Even an accidental missile strike on NATO territory must not happen again, and if it does, NATO should take appropriate action.

NATO and Ukraine should of course do the forensics on the Nov. 15 missile strike on Poland and jointly make them public – something which has not yet happened. But the alliance Secretary General Jens Stoltenberg had it right the first time: whether it was Russian or Ukrainian is immaterial. The only reason a missile hit Poland was because of Russia’s massive missile and air attacks against Ukraine.

Many aspects of NATO’s initial response were a textbook case in how it should act in a crisis. A deliberate attack on the territory of any ally should result in a swift alliance military response. Two Polish citizens had died. In the moment, many observers thought such a rejoinder might indeed be imminent.

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Yet such action could lead to unpredictable escalation. Before launching into military action, NATO allies took several prudent steps.

First, they took time to gather the facts. There was not a continuous and sustained attack on Poland, just a one-off explosion.

There was ample time to check the data and attempt to ascertain exactly what happened, without the need for immediate action. A deliberate and sustained assault would have been different.

Map: Center for European Policy Analysis Embed Download image Created with Datawrapper

Second, allies consulted among themselves — first in a multitude of bilateral formats, and then in a formal, emergency meeting of the North Atlantic Council, convened within 24 hours of the explosion.

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The Ukrainian military told Reuters in a written statement that the conscription rate had more than doubled in May and June compared to the previous two months, without providing the figures.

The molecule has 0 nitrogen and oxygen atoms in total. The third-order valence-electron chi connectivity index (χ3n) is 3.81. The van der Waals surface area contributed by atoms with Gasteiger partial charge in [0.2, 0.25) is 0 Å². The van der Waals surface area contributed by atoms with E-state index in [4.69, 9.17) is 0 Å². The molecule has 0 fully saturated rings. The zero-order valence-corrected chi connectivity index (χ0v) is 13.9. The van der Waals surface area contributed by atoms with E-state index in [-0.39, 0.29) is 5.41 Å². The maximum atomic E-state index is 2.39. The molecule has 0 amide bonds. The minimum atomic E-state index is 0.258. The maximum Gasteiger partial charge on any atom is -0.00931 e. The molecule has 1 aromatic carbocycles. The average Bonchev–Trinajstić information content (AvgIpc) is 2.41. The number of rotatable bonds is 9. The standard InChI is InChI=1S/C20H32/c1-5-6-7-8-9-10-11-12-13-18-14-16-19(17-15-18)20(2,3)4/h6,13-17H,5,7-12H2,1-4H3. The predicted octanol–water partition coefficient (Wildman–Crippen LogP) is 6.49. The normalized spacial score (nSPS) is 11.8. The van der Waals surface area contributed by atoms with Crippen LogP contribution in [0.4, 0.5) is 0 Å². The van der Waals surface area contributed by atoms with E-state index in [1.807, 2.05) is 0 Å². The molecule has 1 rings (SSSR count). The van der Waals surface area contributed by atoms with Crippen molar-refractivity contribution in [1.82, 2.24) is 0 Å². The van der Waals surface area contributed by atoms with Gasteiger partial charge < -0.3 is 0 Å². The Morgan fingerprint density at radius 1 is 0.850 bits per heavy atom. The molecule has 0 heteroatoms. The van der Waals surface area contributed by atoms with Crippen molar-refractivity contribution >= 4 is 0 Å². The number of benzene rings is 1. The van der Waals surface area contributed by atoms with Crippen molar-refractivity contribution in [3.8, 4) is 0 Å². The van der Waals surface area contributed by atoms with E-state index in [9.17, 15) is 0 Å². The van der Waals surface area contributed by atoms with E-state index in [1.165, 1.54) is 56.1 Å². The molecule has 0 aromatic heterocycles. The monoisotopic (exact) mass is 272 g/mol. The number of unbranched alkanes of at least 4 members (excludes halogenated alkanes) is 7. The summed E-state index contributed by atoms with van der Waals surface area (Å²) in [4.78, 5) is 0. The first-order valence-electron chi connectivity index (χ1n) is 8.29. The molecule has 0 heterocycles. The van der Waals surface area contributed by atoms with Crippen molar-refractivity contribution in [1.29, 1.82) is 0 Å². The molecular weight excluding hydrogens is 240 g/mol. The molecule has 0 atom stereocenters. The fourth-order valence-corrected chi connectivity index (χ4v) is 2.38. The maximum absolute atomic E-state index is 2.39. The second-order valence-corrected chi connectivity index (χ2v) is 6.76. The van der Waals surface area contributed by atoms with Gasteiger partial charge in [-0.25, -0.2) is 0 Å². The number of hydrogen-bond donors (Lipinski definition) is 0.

Third, the allies concluded collectively that the explosion did not constitute an intentional attack on NATO territory. Since it was unintended, it did not, therefore, merit joint military action under Article 5 of the NATO Treaty. Other types of responses, however, should still be up for discussion.

Fourth, all allies, including Poland and the United States, stood back while Secretary General Stoltenberg explained the NATO position publicly — emphasizing their unity and solidarity through the choice of spokesperson. They resisted the temptation to sensationalize or to promote national spin-doctoring to suit individual national interests. NATO hung together.

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This response showed clear alliance resolve while avoiding any unintended drift into a war that neither NATO nor Russia actually wanted. As far as it goes, this NATO response has been exemplary.

Reprinted with the author’s permission from CEPA. See the original here.   

 

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